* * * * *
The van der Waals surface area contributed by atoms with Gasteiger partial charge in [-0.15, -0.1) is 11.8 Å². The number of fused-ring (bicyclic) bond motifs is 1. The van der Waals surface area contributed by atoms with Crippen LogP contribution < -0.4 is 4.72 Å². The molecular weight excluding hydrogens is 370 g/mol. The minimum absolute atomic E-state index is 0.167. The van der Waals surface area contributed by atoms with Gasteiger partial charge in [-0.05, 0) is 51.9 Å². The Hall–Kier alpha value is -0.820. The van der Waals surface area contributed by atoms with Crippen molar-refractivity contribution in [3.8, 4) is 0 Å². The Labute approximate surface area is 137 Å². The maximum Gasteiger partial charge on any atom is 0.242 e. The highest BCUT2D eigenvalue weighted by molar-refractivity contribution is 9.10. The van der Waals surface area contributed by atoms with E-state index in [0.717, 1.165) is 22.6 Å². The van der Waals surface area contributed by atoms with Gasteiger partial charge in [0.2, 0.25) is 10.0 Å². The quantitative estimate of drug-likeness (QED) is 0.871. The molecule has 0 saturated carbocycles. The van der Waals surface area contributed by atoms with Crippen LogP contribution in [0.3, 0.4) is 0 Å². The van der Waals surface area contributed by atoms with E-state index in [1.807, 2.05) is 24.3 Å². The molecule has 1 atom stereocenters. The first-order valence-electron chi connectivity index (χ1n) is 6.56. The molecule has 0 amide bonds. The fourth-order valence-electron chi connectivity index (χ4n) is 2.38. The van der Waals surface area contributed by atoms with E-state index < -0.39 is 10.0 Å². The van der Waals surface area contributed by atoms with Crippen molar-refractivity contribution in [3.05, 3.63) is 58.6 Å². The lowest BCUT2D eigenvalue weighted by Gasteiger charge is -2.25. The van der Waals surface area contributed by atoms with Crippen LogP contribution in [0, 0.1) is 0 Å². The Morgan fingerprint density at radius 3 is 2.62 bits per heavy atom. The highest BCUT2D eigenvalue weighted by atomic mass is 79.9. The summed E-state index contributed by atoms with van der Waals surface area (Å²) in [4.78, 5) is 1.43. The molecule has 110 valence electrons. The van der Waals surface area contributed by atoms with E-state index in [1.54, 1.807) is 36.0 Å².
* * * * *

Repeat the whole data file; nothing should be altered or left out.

The van der Waals surface area contributed by atoms with Gasteiger partial charge in [-0.15, -0.1) is 11.8 Å². The number of fused-ring (bicyclic) bond motifs is 1. The van der Waals surface area contributed by atoms with Crippen LogP contribution < -0.4 is 4.72 Å². The molecular weight excluding hydrogens is 370 g/mol. The minimum absolute atomic E-state index is 0.167. The van der Waals surface area contributed by atoms with Gasteiger partial charge in [-0.05, 0) is 51.9 Å². The Hall–Kier alpha value is -0.820. The van der Waals surface area contributed by atoms with Crippen molar-refractivity contribution in [3.8, 4) is 0 Å². The Labute approximate surface area is 137 Å². The maximum Gasteiger partial charge on any atom is 0.242 e. The highest BCUT2D eigenvalue weighted by molar-refractivity contribution is 9.10. The van der Waals surface area contributed by atoms with E-state index in [0.717, 1.165) is 22.6 Å². The van der Waals surface area contributed by atoms with Gasteiger partial charge in [0.2, 0.25) is 10.0 Å². The quantitative estimate of drug-likeness (QED) is 0.871. The molecule has 0 saturated carbocycles. The van der Waals surface area contributed by atoms with Crippen LogP contribution in [0.3, 0.4) is 0 Å². The van der Waals surface area contributed by atoms with E-state index in [1.807, 2.05) is 24.3 Å². The molecule has 1 atom stereocenters. The first-order valence-electron chi connectivity index (χ1n) is 6.56. The molecule has 0 amide bonds. The fourth-order valence-electron chi connectivity index (χ4n) is 2.38. The van der Waals surface area contributed by atoms with E-state index < -0.39 is 10.0 Å². The van der Waals surface area contributed by atoms with Crippen molar-refractivity contribution in [3.05, 3.63) is 58.6 Å². The lowest BCUT2D eigenvalue weighted by Gasteiger charge is -2.25. The van der Waals surface area contributed by atoms with Crippen LogP contribution in [0, 0.1) is 0 Å². The Morgan fingerprint density at radius 3 is 2.62 bits per heavy atom. The highest BCUT2D eigenvalue weighted by atomic mass is 79.9. The summed E-state index contributed by atoms with van der Waals surface area (Å²) in [4.78, 5) is 1.43. The molecule has 110 valence electrons. The van der Waals surface area contributed by atoms with E-state index in [1.54, 1.807) is 36.0 Å².